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gertrude

November 2017

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Saving Grace, Jane Green

savinggrace

This book got off to rather a slow start for me. Elegant Grace, an Englishwoman, is well known as a cook, a gracious hostess, and the philanthropic chef for Harmont House, a refuge for troubled women. She’s also Mrs Ted Chapman, wife of a rich and successful American writer; a wife who lives in constant fear of her husband’s sudden rages and belittling of her. Luckily, Grace and Ted have a wonderful assistant, Ellen, who ensures their lives run smoothly. What a relief not to have to mother her husband; for her husband needs not just a wife, but someone to hold his hand, soothe his soul, keep him calm, and there is only so much Grace is able to do. Why doesn’t she leave him? it doesn’t occur to her to leave. She made a vow, and the only thing of which she is absolutely certain is this too shall pass. It always does …

Ho hum, you might think, here comes an issues book about an unhappy, rich woman. Then Ellen is forced to leave them, Grace can’t cope, Ted’s rages get worse. Suddenly the book turns into a thriller. Grace and Ted’s daughter introduces Beth, a youngish woman who just happens to be looking for a job as a personal assistant and Grace employs her. Beth seems ‘like Mary Poppins’. In no time, she has the household organised, Ted soothed and Grace feeling grateful. Then Grace starts to feel ill, suffering from mood swings and depression; this coincides remarkably with Beth’s arrival. She gives Beth some clothes put aside for charity (Lanvin!) and plain, dumpy Beth suddenly appears in the cast-offs: slimmer, with a new haircut and yes, looking rather like Grace. With this and other incidents, Grace becomes suspicious of Beth’s motives but who will believe that there is anything sinister about perfect Beth? Doesn't the problem lie with Grace, with a history of mental illness in her family? To say any more about the plot would be to give away too much and ruin the read. I’ll just say that I was glued to the book for an evening and even missed a TV programme (Running Up That Hill), which I’d been looking forward to, I was so keen to find out what would happen to Grace.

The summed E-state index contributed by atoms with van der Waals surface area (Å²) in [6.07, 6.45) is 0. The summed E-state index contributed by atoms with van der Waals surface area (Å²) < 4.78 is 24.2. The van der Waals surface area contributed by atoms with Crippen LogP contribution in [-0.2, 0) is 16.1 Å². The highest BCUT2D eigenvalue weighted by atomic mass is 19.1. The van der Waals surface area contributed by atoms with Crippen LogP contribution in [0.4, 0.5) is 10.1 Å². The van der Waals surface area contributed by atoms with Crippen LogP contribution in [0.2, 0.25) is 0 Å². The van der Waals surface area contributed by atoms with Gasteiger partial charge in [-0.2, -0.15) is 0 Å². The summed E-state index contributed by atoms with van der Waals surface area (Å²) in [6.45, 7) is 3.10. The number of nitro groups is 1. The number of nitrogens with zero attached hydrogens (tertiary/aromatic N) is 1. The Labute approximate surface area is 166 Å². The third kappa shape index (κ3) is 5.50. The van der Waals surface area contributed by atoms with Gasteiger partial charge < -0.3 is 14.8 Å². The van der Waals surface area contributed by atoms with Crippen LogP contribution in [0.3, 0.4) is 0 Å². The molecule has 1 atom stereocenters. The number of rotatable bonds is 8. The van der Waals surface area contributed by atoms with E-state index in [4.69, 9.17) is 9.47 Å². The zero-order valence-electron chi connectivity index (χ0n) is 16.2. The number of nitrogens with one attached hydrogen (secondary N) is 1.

Because Grace is famed for her English cooking, each chapter ends with a complete recipe. Some of these sound good but kedgeree made with ‘smoked salmon trout’? Noooo, so wrong! Perhaps smoked haddock is unobtainable in the States. While I’m Britpicking here, (Jane Green is English, BTW) no one in England calls the dear old Citroën 2CV (we used to have one) a Deux Chevaux. Don’t be put off; this is a really good read, even if it’s not very literary.

Saving Grace will be published by Macmillan on 25th September. I read it courtesy of NetGalley.

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